The goal of the new weigh station on Interstate 20 is simple: to have sophisticated enough technology that trucks don't have to stop there.
Under construction for the past two months, the weigh station will eventually feature an entire automatic vehicle identification system, AVI for short, that tracks trucks on the roadways through signals rather than forcing their drivers to stop at weigh stations on every occasion.
Work on the weigh stations has now shifted to the westbound side of I-20. A lane closure there is set from Sept. 12-23 so crews can install drains that remove excess water on I-20, as well as build up a new ramp and fit it with the pavement.
Kyle Baxley, a construction project engineer for the Georgia Department of Transportation, said the closure will affect the right lane in front of the weigh station construction for 24 hours a day during that time frame.
"After that, we don't know exactly when there will be lane closures, but there may need to be some more to get the work done," he said.
Mr. Baxley said the AVI system being installed functions in the same way NASCAR's monitors can pull up information on its race cars - showing where the vehicle has been and how long its traveled on the road.
If there's a problem, the vehicle is reported to the Georgia State Patrol, which can easily locate it.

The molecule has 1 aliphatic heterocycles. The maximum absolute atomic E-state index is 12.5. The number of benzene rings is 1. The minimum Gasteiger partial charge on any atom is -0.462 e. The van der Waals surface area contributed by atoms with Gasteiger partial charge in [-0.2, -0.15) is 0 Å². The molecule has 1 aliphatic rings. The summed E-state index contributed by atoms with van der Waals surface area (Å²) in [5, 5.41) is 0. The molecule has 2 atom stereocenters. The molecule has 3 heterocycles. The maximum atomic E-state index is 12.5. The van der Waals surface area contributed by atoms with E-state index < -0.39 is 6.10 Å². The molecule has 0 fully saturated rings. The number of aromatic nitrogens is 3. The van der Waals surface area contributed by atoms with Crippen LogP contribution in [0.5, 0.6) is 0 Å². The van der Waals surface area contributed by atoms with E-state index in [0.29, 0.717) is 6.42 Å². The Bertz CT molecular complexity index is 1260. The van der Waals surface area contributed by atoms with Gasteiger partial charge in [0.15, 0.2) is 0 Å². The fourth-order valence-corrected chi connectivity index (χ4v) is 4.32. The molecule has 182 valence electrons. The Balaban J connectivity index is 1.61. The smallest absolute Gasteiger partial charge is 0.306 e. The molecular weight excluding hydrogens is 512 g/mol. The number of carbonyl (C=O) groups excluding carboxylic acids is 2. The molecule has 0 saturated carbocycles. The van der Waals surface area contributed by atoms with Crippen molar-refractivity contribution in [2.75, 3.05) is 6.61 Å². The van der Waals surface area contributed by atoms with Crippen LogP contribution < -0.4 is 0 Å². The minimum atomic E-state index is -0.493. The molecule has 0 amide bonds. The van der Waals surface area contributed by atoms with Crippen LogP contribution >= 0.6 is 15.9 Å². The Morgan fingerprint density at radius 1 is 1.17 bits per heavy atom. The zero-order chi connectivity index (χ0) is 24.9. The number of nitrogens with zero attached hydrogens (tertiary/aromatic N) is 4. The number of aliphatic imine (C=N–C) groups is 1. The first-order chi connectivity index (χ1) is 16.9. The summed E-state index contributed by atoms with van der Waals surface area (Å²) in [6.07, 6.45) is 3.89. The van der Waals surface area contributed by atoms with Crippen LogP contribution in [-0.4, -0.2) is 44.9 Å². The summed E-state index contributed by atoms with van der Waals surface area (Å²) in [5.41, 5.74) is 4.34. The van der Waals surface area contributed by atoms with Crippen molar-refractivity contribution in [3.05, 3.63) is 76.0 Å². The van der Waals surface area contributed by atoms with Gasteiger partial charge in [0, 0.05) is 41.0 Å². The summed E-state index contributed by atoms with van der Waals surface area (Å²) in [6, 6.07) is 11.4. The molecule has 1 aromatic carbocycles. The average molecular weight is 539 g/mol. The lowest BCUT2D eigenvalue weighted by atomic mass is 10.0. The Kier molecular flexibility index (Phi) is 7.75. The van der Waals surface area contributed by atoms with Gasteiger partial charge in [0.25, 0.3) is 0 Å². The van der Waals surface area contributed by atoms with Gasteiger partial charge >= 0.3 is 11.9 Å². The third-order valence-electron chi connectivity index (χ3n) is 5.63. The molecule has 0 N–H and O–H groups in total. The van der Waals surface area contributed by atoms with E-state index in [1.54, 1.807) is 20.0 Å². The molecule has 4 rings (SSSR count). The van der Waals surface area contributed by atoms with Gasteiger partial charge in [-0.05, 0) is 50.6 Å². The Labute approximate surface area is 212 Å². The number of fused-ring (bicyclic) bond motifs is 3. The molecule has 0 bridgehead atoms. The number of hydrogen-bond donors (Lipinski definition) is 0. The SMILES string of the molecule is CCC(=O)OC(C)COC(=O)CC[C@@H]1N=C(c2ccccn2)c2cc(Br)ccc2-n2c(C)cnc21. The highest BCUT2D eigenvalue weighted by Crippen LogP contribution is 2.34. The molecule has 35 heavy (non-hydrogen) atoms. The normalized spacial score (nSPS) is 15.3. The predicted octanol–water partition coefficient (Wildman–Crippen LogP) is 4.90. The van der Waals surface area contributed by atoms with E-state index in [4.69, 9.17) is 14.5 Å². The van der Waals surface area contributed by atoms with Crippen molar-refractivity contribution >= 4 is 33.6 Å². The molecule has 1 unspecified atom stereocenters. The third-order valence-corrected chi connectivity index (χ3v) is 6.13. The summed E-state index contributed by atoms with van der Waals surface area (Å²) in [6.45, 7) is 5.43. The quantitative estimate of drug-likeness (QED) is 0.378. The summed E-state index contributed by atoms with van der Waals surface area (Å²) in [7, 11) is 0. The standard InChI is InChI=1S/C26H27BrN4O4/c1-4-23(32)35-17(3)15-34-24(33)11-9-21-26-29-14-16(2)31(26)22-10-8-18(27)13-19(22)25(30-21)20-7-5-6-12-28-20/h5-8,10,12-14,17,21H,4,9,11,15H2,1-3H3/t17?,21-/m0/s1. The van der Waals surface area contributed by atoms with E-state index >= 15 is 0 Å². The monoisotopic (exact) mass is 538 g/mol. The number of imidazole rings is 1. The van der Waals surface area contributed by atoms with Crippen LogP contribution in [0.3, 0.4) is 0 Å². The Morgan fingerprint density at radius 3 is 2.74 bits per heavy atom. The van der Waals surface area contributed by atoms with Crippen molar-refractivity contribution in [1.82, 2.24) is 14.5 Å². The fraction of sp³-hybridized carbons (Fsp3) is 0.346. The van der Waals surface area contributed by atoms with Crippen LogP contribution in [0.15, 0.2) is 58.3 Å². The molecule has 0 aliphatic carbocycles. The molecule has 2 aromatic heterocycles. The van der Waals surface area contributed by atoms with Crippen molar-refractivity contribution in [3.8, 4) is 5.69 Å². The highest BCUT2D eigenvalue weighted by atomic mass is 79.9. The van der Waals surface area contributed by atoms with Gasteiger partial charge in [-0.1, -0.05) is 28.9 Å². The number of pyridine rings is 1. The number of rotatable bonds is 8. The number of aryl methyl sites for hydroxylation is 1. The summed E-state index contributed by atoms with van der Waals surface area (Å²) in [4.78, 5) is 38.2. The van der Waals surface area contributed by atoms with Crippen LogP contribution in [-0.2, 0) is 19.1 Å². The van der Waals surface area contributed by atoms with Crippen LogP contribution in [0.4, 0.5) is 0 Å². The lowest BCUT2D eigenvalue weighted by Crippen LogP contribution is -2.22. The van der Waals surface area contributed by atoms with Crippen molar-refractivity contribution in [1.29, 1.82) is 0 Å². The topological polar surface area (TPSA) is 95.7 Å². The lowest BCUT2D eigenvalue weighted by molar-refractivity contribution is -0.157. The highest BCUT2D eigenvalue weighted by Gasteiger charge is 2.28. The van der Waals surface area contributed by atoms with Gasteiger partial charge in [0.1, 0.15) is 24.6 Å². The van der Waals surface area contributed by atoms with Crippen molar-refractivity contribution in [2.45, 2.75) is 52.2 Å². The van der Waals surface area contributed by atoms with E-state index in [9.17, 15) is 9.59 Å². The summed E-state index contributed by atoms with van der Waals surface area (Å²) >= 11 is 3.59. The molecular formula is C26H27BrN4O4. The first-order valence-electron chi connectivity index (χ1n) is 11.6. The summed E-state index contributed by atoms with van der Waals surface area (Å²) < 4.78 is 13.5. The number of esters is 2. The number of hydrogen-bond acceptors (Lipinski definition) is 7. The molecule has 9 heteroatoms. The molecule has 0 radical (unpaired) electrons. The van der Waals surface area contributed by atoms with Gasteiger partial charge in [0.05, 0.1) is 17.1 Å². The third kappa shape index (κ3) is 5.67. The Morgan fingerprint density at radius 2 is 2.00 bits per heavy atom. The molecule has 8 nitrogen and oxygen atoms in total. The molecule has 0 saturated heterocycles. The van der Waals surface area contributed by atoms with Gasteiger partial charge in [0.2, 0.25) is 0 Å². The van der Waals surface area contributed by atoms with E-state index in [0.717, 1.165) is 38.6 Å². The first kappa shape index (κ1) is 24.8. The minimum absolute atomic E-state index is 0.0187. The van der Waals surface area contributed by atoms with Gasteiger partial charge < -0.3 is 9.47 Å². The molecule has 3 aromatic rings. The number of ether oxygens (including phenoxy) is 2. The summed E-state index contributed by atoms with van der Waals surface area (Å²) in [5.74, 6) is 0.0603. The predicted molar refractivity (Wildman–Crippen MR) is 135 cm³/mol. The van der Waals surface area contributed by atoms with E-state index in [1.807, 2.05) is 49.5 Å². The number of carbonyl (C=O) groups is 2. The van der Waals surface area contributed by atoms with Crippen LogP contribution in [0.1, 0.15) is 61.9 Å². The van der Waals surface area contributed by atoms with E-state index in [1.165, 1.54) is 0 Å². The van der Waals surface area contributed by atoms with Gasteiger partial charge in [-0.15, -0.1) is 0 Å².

The weigh station also is being equipped with eye detectors and land motion scales, two standard technological devices for monitoring the weight and safety of large trucks.
"The existing weigh station was really 20 years old and starting to fall apart," Mr. Baxley said. "This project is to bring it up to date and make some upgrades."
The total cost of the work is about $13.5 million split between state and federally allocated money.
As far as the physical layout of the station, Mr. Baxley said the eastbound and westbound sides will each house three adjacent buildings for storage, inspections and operations.
So far, workers from APAC Construction, the firm tapped to construct the weigh station, have finished the eastbound side work and must now work on the westbound side.
The scheduled completion date is February, which Mr. Baxley says is probably doable.